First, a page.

Hospitals, schools, and universities are also exempt from PIPEDA compliance as they're under the jurisdiction of regional laws.
Specific provinces have their own rules around data compliance and governance. If your organization is in Alberta, British Columbia, or Quebec, you'll need to consult the legalities around PIPEDA compliance for your particular area.
The law also takes into consideration how you intend to use the data collected. Individuals can be exempt from PIPEDA compliance if they're collecting data strictly for personal use. Organizations can sometimes be exempt as well if they're collecting data for journalistic, artistic, or literary purposes.
There are a few steps you must to take to ensure your organization complies with PIPEDA guidelines.
Consent must be obtained for the specific intended use of the data, so the first step is obtaining that consent before gathering the data. This is usually done using an "opt-in" process. If you're going to use that data for reasons other than those for which consent was originally given, you need to obtain additional consent.
It's important also to allow consumers to be able to see what data is being gathered. You must correct the data if they can prove the personal information you have may be inaccurate.
The third step is to ensure that all information is adequately safeguarded.
Finally, PIPEDA lays out 10 principles an organization can follow to ensure they're meeting PIPEDA guidelines. These are:
PIPEDA Compliance For AWS
Now we finally come to AWS. The public cloud raises even more questions around data security, as there are many factors outside of end-users' control. Some contrarians theorize that it's impossible to secure the public cloud sufficiently for it to be trusted. They advocate solely for on-premises cloud servers.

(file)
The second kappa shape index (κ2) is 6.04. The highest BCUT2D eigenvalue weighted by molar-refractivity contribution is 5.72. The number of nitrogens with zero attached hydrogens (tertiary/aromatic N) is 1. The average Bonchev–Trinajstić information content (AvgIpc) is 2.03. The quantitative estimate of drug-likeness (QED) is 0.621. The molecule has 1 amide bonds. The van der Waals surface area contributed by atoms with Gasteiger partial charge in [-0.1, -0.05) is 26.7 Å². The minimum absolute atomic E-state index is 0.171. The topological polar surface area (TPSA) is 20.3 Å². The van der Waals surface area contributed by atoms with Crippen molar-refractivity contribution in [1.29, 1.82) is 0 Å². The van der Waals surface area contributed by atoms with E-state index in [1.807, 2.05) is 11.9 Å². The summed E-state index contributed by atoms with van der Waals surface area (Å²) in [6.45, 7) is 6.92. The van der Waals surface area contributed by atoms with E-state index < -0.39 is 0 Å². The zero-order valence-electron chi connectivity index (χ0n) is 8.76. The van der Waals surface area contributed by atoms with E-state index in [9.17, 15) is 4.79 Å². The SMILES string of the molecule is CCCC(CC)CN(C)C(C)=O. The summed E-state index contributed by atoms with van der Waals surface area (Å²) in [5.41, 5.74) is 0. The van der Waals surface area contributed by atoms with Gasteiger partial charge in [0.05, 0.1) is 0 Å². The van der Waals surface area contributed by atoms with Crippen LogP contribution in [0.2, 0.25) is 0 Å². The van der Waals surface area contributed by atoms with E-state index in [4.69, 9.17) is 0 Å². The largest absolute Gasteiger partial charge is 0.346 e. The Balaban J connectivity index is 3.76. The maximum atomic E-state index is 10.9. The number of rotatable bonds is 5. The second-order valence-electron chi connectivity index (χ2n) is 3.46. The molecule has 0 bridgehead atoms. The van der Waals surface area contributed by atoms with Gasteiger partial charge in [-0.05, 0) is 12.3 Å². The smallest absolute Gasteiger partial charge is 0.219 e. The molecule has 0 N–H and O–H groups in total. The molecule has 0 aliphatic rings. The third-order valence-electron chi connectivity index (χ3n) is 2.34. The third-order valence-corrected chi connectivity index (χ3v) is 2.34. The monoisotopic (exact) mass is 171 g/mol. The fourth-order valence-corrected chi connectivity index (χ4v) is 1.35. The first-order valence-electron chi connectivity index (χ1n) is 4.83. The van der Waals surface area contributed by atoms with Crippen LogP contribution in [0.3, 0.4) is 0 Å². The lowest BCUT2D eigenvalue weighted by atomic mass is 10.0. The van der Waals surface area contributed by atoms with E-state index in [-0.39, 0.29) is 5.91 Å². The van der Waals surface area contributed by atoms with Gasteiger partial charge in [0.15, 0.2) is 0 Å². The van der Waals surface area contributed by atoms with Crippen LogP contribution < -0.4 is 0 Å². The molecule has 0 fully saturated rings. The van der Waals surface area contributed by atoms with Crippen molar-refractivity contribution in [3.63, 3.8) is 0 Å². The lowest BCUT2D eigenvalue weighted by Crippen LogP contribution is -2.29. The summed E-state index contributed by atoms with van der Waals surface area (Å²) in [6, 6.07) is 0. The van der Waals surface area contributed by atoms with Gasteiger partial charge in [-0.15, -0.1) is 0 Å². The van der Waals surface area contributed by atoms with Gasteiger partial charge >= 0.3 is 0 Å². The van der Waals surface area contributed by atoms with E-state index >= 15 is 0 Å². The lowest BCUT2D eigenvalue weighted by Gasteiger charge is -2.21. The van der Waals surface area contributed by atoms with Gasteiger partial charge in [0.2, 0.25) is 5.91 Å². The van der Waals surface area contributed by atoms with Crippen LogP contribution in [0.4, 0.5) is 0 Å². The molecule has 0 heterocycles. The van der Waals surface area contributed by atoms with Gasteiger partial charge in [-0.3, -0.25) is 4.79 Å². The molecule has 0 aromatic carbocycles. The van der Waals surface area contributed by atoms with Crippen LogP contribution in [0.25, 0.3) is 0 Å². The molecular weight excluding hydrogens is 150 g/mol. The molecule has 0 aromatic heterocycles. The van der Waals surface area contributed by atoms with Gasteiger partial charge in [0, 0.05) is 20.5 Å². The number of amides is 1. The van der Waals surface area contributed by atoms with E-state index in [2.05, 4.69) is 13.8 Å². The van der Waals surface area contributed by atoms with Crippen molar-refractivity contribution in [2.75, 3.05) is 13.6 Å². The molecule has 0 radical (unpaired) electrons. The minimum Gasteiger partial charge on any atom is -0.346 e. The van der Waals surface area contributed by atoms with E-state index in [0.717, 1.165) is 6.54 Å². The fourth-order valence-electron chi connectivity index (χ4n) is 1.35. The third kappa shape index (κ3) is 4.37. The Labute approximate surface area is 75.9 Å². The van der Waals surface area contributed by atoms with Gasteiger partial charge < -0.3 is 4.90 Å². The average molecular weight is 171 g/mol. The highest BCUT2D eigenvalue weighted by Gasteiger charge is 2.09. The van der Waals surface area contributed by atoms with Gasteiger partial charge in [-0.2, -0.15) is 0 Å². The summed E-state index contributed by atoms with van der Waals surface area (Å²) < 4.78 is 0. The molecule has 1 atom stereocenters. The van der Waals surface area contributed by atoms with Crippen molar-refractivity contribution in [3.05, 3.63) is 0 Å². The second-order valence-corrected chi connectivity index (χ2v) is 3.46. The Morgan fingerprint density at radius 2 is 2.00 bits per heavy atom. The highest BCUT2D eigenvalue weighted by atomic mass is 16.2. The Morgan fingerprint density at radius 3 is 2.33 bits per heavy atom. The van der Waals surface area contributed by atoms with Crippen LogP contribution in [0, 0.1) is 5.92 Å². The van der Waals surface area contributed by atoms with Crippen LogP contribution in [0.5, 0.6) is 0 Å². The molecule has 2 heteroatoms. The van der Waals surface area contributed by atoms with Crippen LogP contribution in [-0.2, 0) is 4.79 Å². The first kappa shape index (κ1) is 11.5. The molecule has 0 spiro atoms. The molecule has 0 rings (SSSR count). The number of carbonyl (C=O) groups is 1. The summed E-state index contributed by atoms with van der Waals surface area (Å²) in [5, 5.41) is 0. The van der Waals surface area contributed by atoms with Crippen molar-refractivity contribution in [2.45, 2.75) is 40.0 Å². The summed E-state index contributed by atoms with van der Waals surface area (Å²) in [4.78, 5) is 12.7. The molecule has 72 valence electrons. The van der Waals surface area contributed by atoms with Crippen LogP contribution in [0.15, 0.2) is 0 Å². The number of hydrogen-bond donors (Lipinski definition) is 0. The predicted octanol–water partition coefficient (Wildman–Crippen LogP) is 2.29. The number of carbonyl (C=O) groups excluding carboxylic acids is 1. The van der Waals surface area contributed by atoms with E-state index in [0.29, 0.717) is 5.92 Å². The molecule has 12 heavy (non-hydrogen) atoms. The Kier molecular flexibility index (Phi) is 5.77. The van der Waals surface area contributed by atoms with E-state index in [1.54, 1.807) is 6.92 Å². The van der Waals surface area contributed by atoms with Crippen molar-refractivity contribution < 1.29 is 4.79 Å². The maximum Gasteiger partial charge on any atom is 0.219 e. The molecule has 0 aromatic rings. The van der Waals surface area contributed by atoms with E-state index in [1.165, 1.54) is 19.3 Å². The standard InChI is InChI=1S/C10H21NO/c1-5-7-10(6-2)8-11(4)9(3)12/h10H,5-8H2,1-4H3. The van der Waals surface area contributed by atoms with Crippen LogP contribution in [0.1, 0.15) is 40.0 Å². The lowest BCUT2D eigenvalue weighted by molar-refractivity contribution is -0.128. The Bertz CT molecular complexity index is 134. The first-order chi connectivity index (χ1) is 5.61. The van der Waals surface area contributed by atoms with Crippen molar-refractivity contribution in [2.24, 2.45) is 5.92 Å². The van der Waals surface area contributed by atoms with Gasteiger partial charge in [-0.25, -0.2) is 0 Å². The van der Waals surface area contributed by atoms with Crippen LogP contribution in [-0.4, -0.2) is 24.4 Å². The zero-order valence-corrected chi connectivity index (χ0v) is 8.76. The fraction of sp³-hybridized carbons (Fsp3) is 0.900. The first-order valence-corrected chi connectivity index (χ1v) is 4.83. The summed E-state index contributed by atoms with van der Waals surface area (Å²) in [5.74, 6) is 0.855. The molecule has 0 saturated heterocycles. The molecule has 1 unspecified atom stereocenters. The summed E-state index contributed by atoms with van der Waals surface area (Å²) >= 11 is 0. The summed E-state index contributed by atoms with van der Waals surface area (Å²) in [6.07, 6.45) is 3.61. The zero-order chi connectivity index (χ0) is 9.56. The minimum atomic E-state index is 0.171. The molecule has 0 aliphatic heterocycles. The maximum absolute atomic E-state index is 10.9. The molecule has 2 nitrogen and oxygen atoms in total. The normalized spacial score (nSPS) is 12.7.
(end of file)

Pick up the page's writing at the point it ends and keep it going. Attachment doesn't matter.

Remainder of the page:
But don't give up on the public cloud just yet, though, as Amazon is taking steps to ensure that their public cloud services enable you to comply with PIPEDA and the Personal Information Protection Act. They've recently built two availability zones (data centres) in Montreal, meaning that most of their core cloud-based data services operate on native soil.
How To Ensure Your AWS Data Meets Pipeda Compliance
There are steps you can take to ensure that your data meets Pipeda compliance.
The first thing you should consider to make sure your data meets Pipeda compliance in Canada is how you connect to the cloud. If you're using the public Internet to transfer data, the odds are good that your data is going to leave the country at some point. This transit would result in your data being unprotected and no longer beholden to national privacy laws.
To avoid this and make sure your data remains secure and compliant, you can ensure the data is encrypted in transit, you could set up a private network from your location directly to your AWS VPC and ensure your VPC and other resources are provisioned in the Canada Central (Montreal) region.
The next thing you need to consider with your cloud-based services is how to ensure reliability. You need to make sure your apps and services remain available even if an availability zone goes down. Luckily, this isn't that difficult to achieve. You can split your services across two availability zones to ensure that you have a backup in case of emergency.
You also need to consider your data backup location. Check to make sure that the backup location is also a Canadian availability zone to verify that it will remain Pipeda compliant. You might want to source a different data backup, apart from the AWS availability zones in Montreal, however. This is in case of some emergency occurring in Montreal, which could affect both data centres.
There's no going back in today's data-driven world. Businesses and organizations IT needs are growing increasingly complex in the wake of decentralized workplaces and a global marketplace. Data is powerful, and can be used for good as well as ill.
PIPEDA compliance is one step towards ensuring these powerful new tools and technologies are used in a way that keeps private data safe. Making sure your organization complies with the provisions laid out by PIPEDA will help you weather the storm and healthfully adapt to this new world.
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The rules and laws surrounding technology and personal data change frequently. It is our passion to help companies adapt to these changing paradigms, ensuring your data, digital assets, and AWS cloud-based applications comply with relevant data protection laws.